OLDaily, by Stephen Downes

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by Stephen Downes
June 22, 2014

Un-Fathom-able: The Hidden History of Ed-Tech
Audrey Watters, Hack Education, June 22, 2014


Not that we were first - I know we weren't - but we had been offering courses online for four years by the time "the first online class" (at, and according to, MIT) was offered. By 2001, actually, I had left Assiniboine, where we put the General Business Certificate courses online, and had been at the University of Alberta for two years, where we put a municipal government learning and resource portal online. So I can persoanlly attest that the 'history' told by the founders of these new education ventures are works of fiction. This talk by Audrey Watters, by contrast, is not. It's the sober alternative to the hype.

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We Can Code It
Tasneem Raja, Mother Jones, June 22, 2014


Intelligent and literate article on computer literacy and learning to program. The focus is on encouraging girls and minorities to join the crowd, but the real strength of this article is in the first half where the author describes the sort of literacy enabled by learning to program. It leads off with Boston's adoptahydrant.org, and then lists off some examples of digital literacy: sorting, abstraction, iteration, parallel processing. And it shows the strength of this way of looking at the world: when faced with a problem, the digitally literate can devise a method that solves it, rather than being overwhelmed. And this is what creates advantages for kids who learn to code. "Computational thinking opens doors." Via Doug Belshaw.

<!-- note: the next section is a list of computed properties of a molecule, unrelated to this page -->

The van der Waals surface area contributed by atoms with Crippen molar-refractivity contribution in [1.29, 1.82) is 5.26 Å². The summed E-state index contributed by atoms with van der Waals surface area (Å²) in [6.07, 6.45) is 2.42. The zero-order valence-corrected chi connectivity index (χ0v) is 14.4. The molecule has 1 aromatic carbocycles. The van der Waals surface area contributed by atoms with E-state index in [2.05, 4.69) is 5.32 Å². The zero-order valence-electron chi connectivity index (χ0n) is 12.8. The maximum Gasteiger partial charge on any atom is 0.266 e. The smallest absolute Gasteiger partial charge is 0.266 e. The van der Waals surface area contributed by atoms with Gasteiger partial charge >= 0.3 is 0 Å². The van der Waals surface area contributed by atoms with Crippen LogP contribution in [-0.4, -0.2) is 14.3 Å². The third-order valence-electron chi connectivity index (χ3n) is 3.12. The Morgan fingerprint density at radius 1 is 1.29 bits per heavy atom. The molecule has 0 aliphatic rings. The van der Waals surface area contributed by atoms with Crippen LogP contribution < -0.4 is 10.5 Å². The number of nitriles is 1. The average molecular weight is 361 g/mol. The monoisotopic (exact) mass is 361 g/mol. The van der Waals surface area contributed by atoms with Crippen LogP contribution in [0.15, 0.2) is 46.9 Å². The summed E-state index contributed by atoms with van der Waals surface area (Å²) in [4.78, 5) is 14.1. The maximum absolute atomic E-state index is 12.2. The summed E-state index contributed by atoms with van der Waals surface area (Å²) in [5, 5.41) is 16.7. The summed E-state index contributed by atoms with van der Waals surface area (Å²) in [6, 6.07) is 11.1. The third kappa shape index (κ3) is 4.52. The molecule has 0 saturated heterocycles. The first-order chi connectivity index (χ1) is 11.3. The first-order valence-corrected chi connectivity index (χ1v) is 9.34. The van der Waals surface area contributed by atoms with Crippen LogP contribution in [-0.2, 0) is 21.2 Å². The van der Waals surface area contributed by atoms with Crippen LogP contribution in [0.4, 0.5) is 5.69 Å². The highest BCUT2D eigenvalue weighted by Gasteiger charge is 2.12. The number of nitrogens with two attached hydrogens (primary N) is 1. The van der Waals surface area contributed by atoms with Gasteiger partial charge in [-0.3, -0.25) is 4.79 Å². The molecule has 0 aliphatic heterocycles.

Another bit of computational thinking not mentioned in the article is following the links (and, believe me, this is definitely a programming skill, at least for debugging). I followed the adoptahydrant.org link to find several interesting sites: one is Boston Built, which promotes code created in that city (an idea to pass along to my colleagues here in Moncton); another is Code for America, which (again following links) is a whole set of open source civic government applications created by civic volunteers, things like Textizen, a text-based civic participation platform, and many many more. Digging into Doug Belshaw's page I found EduSpam, which I may contribute to, Mozilla Thimble, Remix, and this special link.

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Copyright 2010 Stephen Downes Contact: stephen@downes.ca

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